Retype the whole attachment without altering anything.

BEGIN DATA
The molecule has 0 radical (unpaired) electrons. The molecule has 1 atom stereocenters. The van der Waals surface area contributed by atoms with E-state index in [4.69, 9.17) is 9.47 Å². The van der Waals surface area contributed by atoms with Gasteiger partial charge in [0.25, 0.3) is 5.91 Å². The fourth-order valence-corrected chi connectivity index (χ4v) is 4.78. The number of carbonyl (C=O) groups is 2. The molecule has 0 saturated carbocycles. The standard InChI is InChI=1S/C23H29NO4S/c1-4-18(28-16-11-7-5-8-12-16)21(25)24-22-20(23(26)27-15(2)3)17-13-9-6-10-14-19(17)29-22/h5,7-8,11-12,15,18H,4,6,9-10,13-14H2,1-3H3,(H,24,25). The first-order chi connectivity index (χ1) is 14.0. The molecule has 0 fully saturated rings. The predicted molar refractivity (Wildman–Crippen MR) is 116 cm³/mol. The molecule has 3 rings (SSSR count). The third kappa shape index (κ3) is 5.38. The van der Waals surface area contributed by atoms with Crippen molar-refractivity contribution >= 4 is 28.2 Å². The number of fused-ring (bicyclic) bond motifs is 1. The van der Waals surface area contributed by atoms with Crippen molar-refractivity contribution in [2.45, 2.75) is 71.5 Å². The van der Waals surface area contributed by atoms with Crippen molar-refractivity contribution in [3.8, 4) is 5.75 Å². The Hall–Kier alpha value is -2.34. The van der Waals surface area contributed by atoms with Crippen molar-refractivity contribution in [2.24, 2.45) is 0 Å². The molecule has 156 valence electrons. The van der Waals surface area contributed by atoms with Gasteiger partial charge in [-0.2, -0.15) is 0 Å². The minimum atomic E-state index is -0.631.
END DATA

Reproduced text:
The molecule has 0 radical (unpaired) electrons. The molecule has 1 atom stereocenters. The van der Waals surface area contributed by atoms with E-state index in [4.69, 9.17) is 9.47 Å². The van der Waals surface area contributed by atoms with Gasteiger partial charge in [0.25, 0.3) is 5.91 Å². The fourth-order valence-corrected chi connectivity index (χ4v) is 4.78. The number of carbonyl (C=O) groups is 2. The molecule has 0 saturated carbocycles. The standard InChI is InChI=1S/C23H29NO4S/c1-4-18(28-16-11-7-5-8-12-16)21(25)24-22-20(23(26)27-15(2)3)17-13-9-6-10-14-19(17)29-22/h5,7-8,11-12,15,18H,4,6,9-10,13-14H2,1-3H3,(H,24,25). The first-order chi connectivity index (χ1) is 14.0. The molecule has 0 fully saturated rings. The predicted molar refractivity (Wildman–Crippen MR) is 116 cm³/mol. The molecule has 3 rings (SSSR count). The third kappa shape index (κ3) is 5.38. The van der Waals surface area contributed by atoms with Crippen molar-refractivity contribution >= 4 is 28.2 Å². The number of fused-ring (bicyclic) bond motifs is 1. The van der Waals surface area contributed by atoms with Crippen molar-refractivity contribution in [2.45, 2.75) is 71.5 Å². The van der Waals surface area contributed by atoms with Crippen molar-refractivity contribution in [3.8, 4) is 5.75 Å². The Hall–Kier alpha value is -2.34. The van der Waals surface area contributed by atoms with Crippen molar-refractivity contribution in [2.24, 2.45) is 0 Å². The molecule has 156 valence electrons. The van der Waals surface area contributed by atoms with Gasteiger partial charge in [-0.2, -0.15) is 0 Å². The minimum atomic E-state index is -0.631.